What's the difference between heartburn and acid reflux?

If this is how you feel after lunch, we have a problem.
If this is how you feel after lunch, we have a problem.

Sometimes after you eat, you might experience a painful, burning sensation in your chest. It feels like someone has run a knife through you just beneath the sternum and is taking their time twisting it around.

Although it can feel like your heart is being squeezed in the palm of a giant, what you're feeling is actually the result of what happens when contents of the stomach -- recently swallowed foods and liquids, bile and stomach acid -- climb up the esophagus.


When food enters your mouth, digestion begins. Saliva begins to break down the starch contained in your food into smaller molecules. Food is then carried down the esophagus into the stomach, where glands in the lining of the stomach create more digestive products, one of which is stomach acid.

The esophagus is a long tube (about 10 inches (25.4 centimeters) long for adults) that connects your throat to your stomach. When you swallow food, you start a wavelike motion in the muscles that line the esophagus, and this motion carries food down toward your stomach. When food reaches the end of your esophagus, it must pass through a ring of muscle -- the lower esophageal sphincter (LES) -- in order to reach the stomach. When objects approach the LES from above, this valve opens inward to allow entry into the stomach. Once the objects have passed through the valve, the valve closes, and pressure exerted on the valve from the stomach only further seals the one-way valve. However, not all valves function perfectly all the time (or, in some cases, at all).

Sometimes, due to a malfunctioning LES, acid reflux and heartburn occur. How does this happen? And aren't acid reflux and heartburn the same thing? (No.)


Heartburn and Acid Reflux: Like Fire and Smoke

Some LESs don't form a tight seal when closed, and others will relax randomly when there is still work to be done. When the LES relaxes with food still in the stomach, pressure from the fullness of the stomach, physical movement or even tight-fitting clothes can force the contents back up through the relaxed valve into your esophagus.

Although used interchangeably, there is a difference between heartburn and acid reflux. So let's clear this up:


  • Acid reflux occurs when stomach acid regurgitates up into the esophagus. Reflux is the cause of heartburn. However, you may feel no pain at all when reflux occurs.
  • Heartburn is a sensation of tightness, pain or discomfort in the middle of the chest that can -- but doesn't always -- follow an occurrence of acid reflux. Heartburn is exactly what it would feel like if acid ate away at the lining of your esophagus, because that's what's happening.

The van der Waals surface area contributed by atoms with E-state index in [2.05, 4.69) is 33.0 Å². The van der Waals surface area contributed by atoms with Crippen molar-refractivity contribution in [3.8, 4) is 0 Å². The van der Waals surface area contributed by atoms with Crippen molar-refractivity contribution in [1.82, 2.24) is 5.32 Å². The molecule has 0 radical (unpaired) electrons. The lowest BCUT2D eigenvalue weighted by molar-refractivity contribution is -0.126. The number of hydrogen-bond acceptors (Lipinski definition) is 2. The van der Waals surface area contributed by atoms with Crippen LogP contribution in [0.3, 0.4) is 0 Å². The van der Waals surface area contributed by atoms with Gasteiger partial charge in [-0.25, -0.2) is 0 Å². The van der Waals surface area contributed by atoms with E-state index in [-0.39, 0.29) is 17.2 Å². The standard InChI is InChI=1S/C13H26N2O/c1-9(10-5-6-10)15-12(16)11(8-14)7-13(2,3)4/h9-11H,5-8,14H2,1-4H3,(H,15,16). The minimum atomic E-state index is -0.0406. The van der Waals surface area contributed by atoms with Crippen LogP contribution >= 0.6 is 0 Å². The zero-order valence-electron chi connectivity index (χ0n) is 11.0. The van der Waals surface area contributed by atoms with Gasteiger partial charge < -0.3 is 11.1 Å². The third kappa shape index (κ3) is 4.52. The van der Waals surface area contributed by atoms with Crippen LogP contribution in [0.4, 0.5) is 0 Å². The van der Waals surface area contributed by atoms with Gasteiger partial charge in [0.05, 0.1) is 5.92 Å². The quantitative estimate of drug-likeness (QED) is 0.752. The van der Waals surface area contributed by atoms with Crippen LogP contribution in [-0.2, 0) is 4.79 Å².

While you can and do likely have occasional bouts of acid reflux without heartburn, you can't have heartburn without acid reflux. Acid reflux is the cause, and heartburn is a potential sensation. Reflux: the fire; heartburn: the smoke. The pain of heartburn is the irritation or damage taking place to your esophagus by the refluxed stomach acid.

If you have frequent acid reflux, you may have acid reflux disease. Acid reflux disease and gastroesophageal reflux disease (GERD) are the same thing. Both terms refer to a chronic condition relating to the LES and exacerbated by lifestyle factors, such as obesity, consumption of acidic foods, smoking and eating large portions during a single meal.

Have more questions about heartburn, GERD and the digestive system? See the next page for answers.


Lots More Information

Related HowStuffWorks Articles

  • American Gastroenterological Association. "Heartburn." April 2008. (June 18, 2009) http://www.gastro.org/wmspage.cfm?parm1=848
  • Bowen, R.A., Ph.D. "Pregastric Digestion: The Esophagus." Department of Biomedical Sciences, Colorado State University. July 31, 2006. (June 26, 2009) http://www.vivo.colostate.edu/hbooks/pathphys/digestion/pregastric/esophagus.html
  • Jackson Siegelbaum Gastroenterology. "Gastro Esophageal Reflux Disease." (June 19, 2009) http://www.gicare.com/diseases/GERD.aspx
  • Marks, Jay W. "Gastroesophageal Reflux Disease (GERD, Acid Reflux, Heartburn)." (June 17, 2009)http://www.medicinenet.com/gastroesophageal_reflux_disease_gerd/article.htm
  • Mayo Foundation for Medical Education and Research. "GERD." May 23, 2009. (June 16, 2009) http://www.mayoclinic.com/health/gerd/ds00967
  • Mayo Foundation for Medical Education and Research. "Heartburn." May 23, 2009. (June 16, 2009) http://www.mayoclinic.com/health/heartburn-gerd/DS00095
  • MedlinePlus. "Esophagus Disorders." June 17, 2009. (June 27, 2009) http://www.nlm.nih.gov/medlineplus/esophagusdisorders.html
  • National Digestive Diseases Information Clearinghouse. "Heartburn, Gastroesophageal Reflux (GER), and Gastroesophageal Reflux Disease (GERD)." May 2007. (June 17, 2009)http://digestive.niddk.nih.gov/ddiseases/pubs/gerd/
  • National Digestive Diseases Information Clearinghouse. "Your Digestive System and How It Works." National Institute of Diabetes and Digestive and Kidney Diseases. April 2008. (June 27, 2009) http://digestive.niddk.nih.gov/ddiseases/pubs/yrdd/